AHI Index

Apnea Hypopnea Index (AHI Index)

The AHI is the number of apneas or hypopneas recorded during polysomnography per hour slept. It is often referred to as the "number of events per hour" in CPAP equipment. Depending on the AHI index, the severity of sleep apnea is classified.

  • Healthy: AHI of less than 5 per hour
  • Mild: AHI from 5 to 15 per hour
  • Moderate: AHI from 15 to 30 per hour
  • Severe: from an AHI of more than 30 per hour.

Sometimes the Respiratory Disturbance Index (RDI) is used in polysomnography. This can be confusing to many because the RDI includes not only apneas and hypopneas, but also other, more subtle breathing irregularities. This means that a person's RDI index can be higher than the AHI.


How reliable is the AHI index?

Since polysomnography only measures apneas and hypopneas that last at least 10 seconds, many short pauses in breathing, even if they are in direct succession, could not be counted. If you imagine that you had 6 pauses of 9 seconds each in a minute, then you only took about 6 breaths per minute. Normally, a healthy person breathes about 12-20 times per minute.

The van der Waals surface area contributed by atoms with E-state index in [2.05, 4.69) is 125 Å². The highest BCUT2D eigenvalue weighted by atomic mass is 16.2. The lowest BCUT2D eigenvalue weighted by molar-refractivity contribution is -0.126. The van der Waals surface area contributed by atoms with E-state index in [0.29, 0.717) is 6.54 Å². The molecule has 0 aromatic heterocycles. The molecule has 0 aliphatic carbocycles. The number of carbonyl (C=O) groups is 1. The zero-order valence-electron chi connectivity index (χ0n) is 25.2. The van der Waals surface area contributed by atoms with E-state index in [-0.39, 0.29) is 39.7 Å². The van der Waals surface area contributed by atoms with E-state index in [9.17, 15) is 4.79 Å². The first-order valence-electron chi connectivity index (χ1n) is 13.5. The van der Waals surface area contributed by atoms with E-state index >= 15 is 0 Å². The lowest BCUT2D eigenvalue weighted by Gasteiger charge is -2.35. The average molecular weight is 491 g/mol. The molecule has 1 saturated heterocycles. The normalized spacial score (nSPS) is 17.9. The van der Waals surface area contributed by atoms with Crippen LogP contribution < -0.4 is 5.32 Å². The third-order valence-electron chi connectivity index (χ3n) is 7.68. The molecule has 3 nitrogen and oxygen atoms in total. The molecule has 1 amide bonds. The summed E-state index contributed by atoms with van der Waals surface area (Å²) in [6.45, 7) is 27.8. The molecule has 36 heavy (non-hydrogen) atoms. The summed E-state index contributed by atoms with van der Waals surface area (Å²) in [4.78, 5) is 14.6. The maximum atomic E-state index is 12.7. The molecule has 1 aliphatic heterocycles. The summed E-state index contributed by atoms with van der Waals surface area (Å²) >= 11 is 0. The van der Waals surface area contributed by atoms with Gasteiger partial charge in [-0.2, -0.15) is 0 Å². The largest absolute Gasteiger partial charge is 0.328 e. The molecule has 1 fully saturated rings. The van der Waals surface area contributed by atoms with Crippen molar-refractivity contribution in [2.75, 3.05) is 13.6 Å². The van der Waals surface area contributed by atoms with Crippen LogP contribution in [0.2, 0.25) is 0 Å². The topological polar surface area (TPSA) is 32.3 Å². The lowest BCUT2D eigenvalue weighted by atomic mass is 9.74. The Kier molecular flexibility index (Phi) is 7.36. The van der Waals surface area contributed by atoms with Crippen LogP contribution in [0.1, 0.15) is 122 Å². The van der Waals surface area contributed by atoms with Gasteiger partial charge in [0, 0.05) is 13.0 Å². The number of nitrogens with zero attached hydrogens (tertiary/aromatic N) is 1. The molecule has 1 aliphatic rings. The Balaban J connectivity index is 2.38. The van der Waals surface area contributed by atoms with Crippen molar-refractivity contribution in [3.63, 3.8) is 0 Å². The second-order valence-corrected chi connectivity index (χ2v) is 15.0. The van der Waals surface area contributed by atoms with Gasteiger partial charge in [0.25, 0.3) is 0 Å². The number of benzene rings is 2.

Oxygen desaturation

During polysomnography, a decrease in blood oxygen content (desaturation) is also recorded. At sea level, a normal blood oxygen content (saturation) is usually 96-99%. Although there are no generally accepted classifications for the severity of oxygen desaturation, brief reductions to no less than 92% are usually considered mild. Dips into the 80-89% range may be considered moderate, and those below 80% are severe. However, sustained reductions in oxygen saturation below 92% can be fatal to the body. Sleep apnea sufferers who have airway obstruction tend to have oxygen desaturations not only during the night but often have them spread throughout the day. Therefore, the treatment of choice for obstructive sleep apnea should always be causal, if possible.